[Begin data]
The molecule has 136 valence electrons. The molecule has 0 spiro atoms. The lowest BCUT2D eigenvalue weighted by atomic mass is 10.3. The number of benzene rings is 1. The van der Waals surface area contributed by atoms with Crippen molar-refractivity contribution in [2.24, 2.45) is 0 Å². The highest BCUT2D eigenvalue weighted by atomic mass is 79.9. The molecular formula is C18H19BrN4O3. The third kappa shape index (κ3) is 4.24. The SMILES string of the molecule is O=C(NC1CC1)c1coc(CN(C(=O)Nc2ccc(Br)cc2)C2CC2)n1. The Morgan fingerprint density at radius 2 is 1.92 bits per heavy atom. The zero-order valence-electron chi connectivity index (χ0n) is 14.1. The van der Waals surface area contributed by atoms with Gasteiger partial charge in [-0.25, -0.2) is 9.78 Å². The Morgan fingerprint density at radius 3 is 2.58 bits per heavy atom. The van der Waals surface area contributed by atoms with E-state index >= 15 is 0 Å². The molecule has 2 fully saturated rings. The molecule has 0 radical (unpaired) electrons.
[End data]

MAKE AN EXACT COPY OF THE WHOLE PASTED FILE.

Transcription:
The molecule has 136 valence electrons. The molecule has 0 spiro atoms. The lowest BCUT2D eigenvalue weighted by atomic mass is 10.3. The number of benzene rings is 1. The van der Waals surface area contributed by atoms with Crippen molar-refractivity contribution in [2.24, 2.45) is 0 Å². The highest BCUT2D eigenvalue weighted by atomic mass is 79.9. The molecular formula is C18H19BrN4O3. The third kappa shape index (κ3) is 4.24. The SMILES string of the molecule is O=C(NC1CC1)c1coc(CN(C(=O)Nc2ccc(Br)cc2)C2CC2)n1. The Morgan fingerprint density at radius 2 is 1.92 bits per heavy atom. The zero-order valence-electron chi connectivity index (χ0n) is 14.1. The van der Waals surface area contributed by atoms with Gasteiger partial charge in [-0.25, -0.2) is 9.78 Å². The Morgan fingerprint density at radius 3 is 2.58 bits per heavy atom. The van der Waals surface area contributed by atoms with E-state index >= 15 is 0 Å². The molecule has 2 fully saturated rings. The molecule has 0 radical (unpaired) electrons.